You Got This? Tennessee’s Storming Of The Field After Bama Win Will Cost $100,000

So, was it worth it Tennessee? I’m thinking, yeah.

The Southeastern Conference office on Sunday fined the University of Tennessee $100,000 for its raucous postgame celebration at Neyland Stadium Saturday night following the No. 6 Volunteers football team’s 52-49 win over No. 3 Alabama.

It was Tennessee’s first win over the Crimson Tide since 2006, which was 16-13 in Knoxville, and it’s the first as an underdog since 1985 when the No. 20 Vols beat No. 15 Alabama, 16-14, at Legion Field in Birmingham, Alabama.

TENNESSEE JUMPS TO NUMBER 3 IN ASSOCIATED PRESS POLL

Tennessee is expected to pay the fine, but it doesn’t appear to be taking things very seriously, according to a tweet Sunday:

The SEC office’s terminology explaining the fine was “for a violation of the league’s access to the competition area policy due to fans entering the field following its football game against the University of Alabama on October 15.”

In other words, do not carry the goalposts off, which is what happened.

A fundraising effort is also supposedly underway to pay for new goalposts at the VolStarter website, but it sounds like they’re kidding. Suggested donations are $16 as the Vols just beat Alabama for the first time in 16 years. Another one is $52.49, which was the final score.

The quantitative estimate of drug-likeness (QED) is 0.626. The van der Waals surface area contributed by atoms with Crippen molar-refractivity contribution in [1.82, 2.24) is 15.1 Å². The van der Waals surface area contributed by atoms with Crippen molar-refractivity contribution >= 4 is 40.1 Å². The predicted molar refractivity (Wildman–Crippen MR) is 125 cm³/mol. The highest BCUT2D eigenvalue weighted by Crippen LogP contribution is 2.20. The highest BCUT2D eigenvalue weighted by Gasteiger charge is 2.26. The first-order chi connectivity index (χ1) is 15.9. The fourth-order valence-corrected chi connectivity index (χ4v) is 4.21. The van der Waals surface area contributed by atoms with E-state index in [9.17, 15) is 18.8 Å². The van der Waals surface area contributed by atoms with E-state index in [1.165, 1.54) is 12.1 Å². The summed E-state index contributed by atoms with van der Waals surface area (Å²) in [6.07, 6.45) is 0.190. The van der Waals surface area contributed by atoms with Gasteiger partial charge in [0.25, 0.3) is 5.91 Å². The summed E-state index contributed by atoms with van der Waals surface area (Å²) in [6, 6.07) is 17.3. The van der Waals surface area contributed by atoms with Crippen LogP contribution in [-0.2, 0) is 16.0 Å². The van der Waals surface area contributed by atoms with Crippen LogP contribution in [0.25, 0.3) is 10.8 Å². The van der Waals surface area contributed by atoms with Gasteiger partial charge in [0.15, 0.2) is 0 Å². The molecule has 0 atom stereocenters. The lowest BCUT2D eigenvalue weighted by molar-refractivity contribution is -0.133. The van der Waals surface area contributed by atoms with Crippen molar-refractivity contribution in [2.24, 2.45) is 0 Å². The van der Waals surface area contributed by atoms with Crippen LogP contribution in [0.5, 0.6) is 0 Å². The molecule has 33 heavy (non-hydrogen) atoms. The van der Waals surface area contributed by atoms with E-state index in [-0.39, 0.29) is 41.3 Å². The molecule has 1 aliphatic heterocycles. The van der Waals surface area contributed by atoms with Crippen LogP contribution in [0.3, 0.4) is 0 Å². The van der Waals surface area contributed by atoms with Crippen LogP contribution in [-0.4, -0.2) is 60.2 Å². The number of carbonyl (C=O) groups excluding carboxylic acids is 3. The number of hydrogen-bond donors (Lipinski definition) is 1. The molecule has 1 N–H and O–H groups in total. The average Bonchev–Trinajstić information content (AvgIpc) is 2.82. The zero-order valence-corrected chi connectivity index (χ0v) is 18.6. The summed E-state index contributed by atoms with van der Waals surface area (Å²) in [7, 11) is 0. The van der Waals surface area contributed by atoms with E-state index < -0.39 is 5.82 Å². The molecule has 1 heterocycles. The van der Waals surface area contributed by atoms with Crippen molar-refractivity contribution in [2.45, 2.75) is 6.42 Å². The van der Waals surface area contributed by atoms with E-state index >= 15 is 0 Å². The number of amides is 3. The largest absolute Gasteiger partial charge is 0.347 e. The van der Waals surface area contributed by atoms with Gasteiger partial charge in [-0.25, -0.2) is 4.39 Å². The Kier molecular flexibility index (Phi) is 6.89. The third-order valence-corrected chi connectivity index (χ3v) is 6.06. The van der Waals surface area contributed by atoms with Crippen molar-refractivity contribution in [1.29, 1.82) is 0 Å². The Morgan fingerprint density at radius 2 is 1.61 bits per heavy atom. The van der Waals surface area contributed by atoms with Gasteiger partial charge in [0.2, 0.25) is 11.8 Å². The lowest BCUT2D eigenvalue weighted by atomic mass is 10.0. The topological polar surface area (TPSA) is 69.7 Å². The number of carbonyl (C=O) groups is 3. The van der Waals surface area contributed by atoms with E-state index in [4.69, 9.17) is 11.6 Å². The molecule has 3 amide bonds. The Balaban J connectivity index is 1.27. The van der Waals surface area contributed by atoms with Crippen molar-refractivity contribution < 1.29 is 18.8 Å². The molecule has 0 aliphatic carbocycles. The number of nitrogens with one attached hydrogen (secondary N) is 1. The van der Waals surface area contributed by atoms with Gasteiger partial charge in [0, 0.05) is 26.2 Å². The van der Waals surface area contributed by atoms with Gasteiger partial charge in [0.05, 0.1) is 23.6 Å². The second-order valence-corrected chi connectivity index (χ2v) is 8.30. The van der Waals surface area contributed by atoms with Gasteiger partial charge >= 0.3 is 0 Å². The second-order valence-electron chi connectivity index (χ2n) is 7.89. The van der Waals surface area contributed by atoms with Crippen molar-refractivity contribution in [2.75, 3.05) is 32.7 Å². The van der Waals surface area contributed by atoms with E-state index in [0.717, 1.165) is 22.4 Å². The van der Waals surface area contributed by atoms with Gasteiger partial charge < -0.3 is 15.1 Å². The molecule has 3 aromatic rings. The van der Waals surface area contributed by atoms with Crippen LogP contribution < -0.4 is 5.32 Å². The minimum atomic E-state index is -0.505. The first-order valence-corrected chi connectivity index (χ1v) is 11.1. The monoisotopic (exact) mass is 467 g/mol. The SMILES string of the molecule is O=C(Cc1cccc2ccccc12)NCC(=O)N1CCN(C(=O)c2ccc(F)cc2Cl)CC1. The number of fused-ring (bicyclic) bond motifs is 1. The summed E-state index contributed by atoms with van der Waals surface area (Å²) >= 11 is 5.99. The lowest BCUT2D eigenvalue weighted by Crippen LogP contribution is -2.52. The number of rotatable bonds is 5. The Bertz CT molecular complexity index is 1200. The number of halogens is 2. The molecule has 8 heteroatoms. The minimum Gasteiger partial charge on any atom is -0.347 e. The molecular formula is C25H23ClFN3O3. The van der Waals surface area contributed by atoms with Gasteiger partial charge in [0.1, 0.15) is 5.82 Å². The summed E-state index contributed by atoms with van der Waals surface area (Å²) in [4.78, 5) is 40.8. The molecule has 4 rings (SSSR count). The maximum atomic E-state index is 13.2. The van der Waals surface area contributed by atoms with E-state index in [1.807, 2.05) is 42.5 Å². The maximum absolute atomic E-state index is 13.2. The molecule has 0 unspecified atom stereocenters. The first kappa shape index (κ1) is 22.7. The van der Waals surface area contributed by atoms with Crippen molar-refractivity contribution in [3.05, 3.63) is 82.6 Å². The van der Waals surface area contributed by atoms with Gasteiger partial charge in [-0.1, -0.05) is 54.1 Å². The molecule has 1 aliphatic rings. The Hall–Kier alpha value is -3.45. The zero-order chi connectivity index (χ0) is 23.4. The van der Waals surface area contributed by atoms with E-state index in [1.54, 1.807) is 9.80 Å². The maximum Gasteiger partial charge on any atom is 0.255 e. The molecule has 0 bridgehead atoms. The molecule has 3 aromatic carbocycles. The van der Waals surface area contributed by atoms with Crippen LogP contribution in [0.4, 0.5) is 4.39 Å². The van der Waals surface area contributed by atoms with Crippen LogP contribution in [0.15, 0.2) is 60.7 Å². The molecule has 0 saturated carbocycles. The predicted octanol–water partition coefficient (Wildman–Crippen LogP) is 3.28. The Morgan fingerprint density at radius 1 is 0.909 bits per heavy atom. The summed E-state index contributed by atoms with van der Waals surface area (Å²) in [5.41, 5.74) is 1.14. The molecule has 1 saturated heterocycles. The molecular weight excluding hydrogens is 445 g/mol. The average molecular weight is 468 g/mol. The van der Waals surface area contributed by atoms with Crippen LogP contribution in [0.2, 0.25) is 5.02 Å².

A simpler plan might be to ask each Vol fan in attendance to give one dollar. The capacity crowd at the game was 101,915.

The Alabama fans in attendance will not be asked to give, basically because they already did with 17 penalties – the most under coach Nick Saban at Alabama. He started with the Tide in 2007 and was 15-0 against the Vols. So, thank you, Nick, the Vols Nation is saying, for your team’s generous contributions. And you’re 15-1 now.

Tennessee Has Violated SEC Access Policy Previously

It’s a second offense against Tennessee, but the SEC office cannot view the Vol Nation as wild hoodlums. The last one was at a basketball game in 2006 against Florida. The second offense $100,000 fine will be deposited into the SEC’s fund for post graduate scholarships. A first offense fine is $50,000.

The SEC policy used for the fine states that “access to competition areas shall be limited to participating student-athletes, coaches, officials, support personnel and properly-credentialed individuals at all times.”

The policy goes on to say that “at no time before, during or after a contest shall spectators be permitted to enter the competition area. It is the responsibility of each member institution to implement procedures to ensure compliance with this policy.”

Tennessee promises no policy breaking in its next game. The Vols play Tennessee-Martin Saturday.

Written by Glenn Guilbeau

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